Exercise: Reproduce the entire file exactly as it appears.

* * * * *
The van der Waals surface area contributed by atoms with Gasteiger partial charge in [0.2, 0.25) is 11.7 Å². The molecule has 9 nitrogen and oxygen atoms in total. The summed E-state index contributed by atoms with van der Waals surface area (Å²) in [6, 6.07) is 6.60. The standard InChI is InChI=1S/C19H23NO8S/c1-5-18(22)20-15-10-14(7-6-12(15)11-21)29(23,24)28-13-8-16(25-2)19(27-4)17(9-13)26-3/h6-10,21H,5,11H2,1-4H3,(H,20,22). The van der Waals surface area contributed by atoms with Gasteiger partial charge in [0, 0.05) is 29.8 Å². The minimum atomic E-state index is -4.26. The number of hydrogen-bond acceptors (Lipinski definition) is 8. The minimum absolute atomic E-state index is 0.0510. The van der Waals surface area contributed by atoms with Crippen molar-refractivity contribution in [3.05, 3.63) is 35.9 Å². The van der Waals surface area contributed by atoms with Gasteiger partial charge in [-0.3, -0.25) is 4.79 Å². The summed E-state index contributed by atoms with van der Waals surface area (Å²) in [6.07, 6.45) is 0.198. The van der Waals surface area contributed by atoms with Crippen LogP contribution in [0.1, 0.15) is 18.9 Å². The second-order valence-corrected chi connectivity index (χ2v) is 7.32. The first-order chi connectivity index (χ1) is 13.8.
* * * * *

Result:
The van der Waals surface area contributed by atoms with Gasteiger partial charge in [0.2, 0.25) is 11.7 Å². The molecule has 9 nitrogen and oxygen atoms in total. The summed E-state index contributed by atoms with van der Waals surface area (Å²) in [6, 6.07) is 6.60. The standard InChI is InChI=1S/C19H23NO8S/c1-5-18(22)20-15-10-14(7-6-12(15)11-21)29(23,24)28-13-8-16(25-2)19(27-4)17(9-13)26-3/h6-10,21H,5,11H2,1-4H3,(H,20,22). The van der Waals surface area contributed by atoms with Gasteiger partial charge in [0, 0.05) is 29.8 Å². The minimum atomic E-state index is -4.26. The number of hydrogen-bond acceptors (Lipinski definition) is 8. The minimum absolute atomic E-state index is 0.0510. The van der Waals surface area contributed by atoms with Crippen molar-refractivity contribution in [3.05, 3.63) is 35.9 Å². The van der Waals surface area contributed by atoms with Gasteiger partial charge in [-0.3, -0.25) is 4.79 Å². The summed E-state index contributed by atoms with van der Waals surface area (Å²) in [6.07, 6.45) is 0.198. The van der Waals surface area contributed by atoms with Crippen LogP contribution in [0.1, 0.15) is 18.9 Å². The second-order valence-corrected chi connectivity index (χ2v) is 7.32. The first-order chi connectivity index (χ1) is 13.8.